Back in 1995—when I was still young and naive—a customer walked into my newly-opened store and looked-around approvingly.
"I really like your taste" she said. "Do you have a yellow vase?"
"No," I replied, "but I could find one for you."
"Yes, please do!" she exclaimed.
I asked her to describe the style of vase she would like. "Oh, I don't know. I don't have something particular in mind. Anything is fine. I just want a nice yellow vase to put into my kitchen. I leave it up to you. I like the other things you have here; use your judgement."
Well, that should be easy! I took her name and number and committed to finding her a nice yellow vase within two weeks. Now, in truth, the reason I did not have a yellow vase is because I didn't like yellow vases! But this woman looked like "a live one." I would set-out and get her what she wants. Easy, right?
When I did find her vase, I called her and she came in.
After a long stare at the newly-acquired yellow vase, her nose crinkled and she said, haltingly, "It's--not--what I had in mind. But thanks! Call me when you get another yellow vase!" And, on that, she turned and headed-out the door. At that moment, I learned two lessons: 1. I should never buy something on speculation, I should only buy something which I like (and I can live with); and 2. I hated yellow vases more than ever!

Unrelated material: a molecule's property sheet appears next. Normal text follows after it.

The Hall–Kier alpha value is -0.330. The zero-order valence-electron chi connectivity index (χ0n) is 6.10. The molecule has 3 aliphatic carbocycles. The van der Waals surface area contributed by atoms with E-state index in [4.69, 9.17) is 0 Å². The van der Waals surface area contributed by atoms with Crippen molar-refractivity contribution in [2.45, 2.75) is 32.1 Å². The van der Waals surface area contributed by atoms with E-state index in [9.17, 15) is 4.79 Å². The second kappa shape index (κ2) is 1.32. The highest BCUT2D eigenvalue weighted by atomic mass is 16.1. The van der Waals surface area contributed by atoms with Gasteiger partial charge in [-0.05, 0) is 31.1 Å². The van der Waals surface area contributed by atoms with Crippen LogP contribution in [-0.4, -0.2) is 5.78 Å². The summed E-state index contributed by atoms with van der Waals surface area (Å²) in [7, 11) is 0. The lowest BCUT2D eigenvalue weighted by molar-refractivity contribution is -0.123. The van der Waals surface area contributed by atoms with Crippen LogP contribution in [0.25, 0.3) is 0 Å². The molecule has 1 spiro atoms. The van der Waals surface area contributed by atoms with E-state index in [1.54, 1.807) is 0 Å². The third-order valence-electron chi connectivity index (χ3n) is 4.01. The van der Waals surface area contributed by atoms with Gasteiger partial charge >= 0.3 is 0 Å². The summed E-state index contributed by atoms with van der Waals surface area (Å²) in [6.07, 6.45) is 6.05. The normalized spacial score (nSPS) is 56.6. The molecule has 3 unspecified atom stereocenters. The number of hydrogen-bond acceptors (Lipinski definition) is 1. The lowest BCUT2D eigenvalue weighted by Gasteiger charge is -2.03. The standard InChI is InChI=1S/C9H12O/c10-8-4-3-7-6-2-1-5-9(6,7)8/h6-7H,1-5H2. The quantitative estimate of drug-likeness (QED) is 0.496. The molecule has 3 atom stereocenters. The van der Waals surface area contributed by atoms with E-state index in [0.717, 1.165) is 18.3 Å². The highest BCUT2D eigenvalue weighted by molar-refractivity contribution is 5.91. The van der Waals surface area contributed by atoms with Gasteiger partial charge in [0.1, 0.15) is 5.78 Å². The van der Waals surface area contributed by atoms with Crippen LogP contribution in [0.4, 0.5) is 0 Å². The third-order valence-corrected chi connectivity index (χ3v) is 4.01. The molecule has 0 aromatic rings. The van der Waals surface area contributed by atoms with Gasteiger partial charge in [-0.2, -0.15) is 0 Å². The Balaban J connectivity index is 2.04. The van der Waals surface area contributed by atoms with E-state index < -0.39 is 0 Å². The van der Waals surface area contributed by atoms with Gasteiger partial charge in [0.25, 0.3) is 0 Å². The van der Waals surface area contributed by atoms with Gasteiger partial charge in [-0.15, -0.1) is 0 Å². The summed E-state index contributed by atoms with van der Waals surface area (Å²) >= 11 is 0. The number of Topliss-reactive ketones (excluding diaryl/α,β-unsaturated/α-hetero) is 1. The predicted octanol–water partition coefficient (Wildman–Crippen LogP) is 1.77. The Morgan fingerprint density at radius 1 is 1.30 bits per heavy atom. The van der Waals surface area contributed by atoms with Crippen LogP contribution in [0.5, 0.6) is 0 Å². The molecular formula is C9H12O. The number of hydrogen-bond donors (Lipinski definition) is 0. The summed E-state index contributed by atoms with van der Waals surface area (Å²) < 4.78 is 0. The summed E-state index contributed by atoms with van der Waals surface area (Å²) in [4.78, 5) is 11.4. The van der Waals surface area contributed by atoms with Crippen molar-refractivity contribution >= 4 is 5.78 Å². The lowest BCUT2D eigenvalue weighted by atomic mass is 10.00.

That stupid vase sat in the shop (on a bottom shelf) for three years!
Well, 25 years have passed. And while I still don't like most yellow vases, I have come to appreciate the rare example that perfectly combines form and color. This vase, made in the 1930's by Stangl (New Jersey), combines crisp Art Deco classicism with a sunny shade of bold yellow. And I like it so much, I (briefly) considered keeping it for my personal collection. Click on the photo above to learn more about it.
One final point: while it is true that I am not usually drawn to yellow vases, another reason for their scarcity at LEO Design is because I never had a "yellow section" in the shop. Longtime customers know that I merchandised my store in "color stories." In a tight Manhattan storefront, I had to make tough decisions about what I could and could not fit-in to the shop. There was never enough yellow merchandise to create a proper display—and because there was no dedicated "yellow story," I did not buy merchandise in that color. I guess this circular logic exemplifies the classic "chicken or egg" scenario.
Now that I have closed the Manhattan store, and space is far less costly, I have loosened-up on yellow. Now I will buy the (rare) piece of handsome yellow pottery. "Hey, Lady! Are you still looking for a yellow vase?"
Though our Greenwich Village store is now permanently closed, LEO Design is still alive and well! Please visit our on-line store where we continue to sell Handsome Gifts (www.LEOdesignNYC.com).
We also can be found in Pittsburgh's historic "Strip District" at Mahla & Co. Antiques (www.mahlaantiques.com) or in Canonsburg, Pennsylvania at The Antique Center of Strabane (www.antiquecenterofstrabane.com).
Or call to arrange to visit our Pittsburgh showroom (by private appointment only). 917-446-4248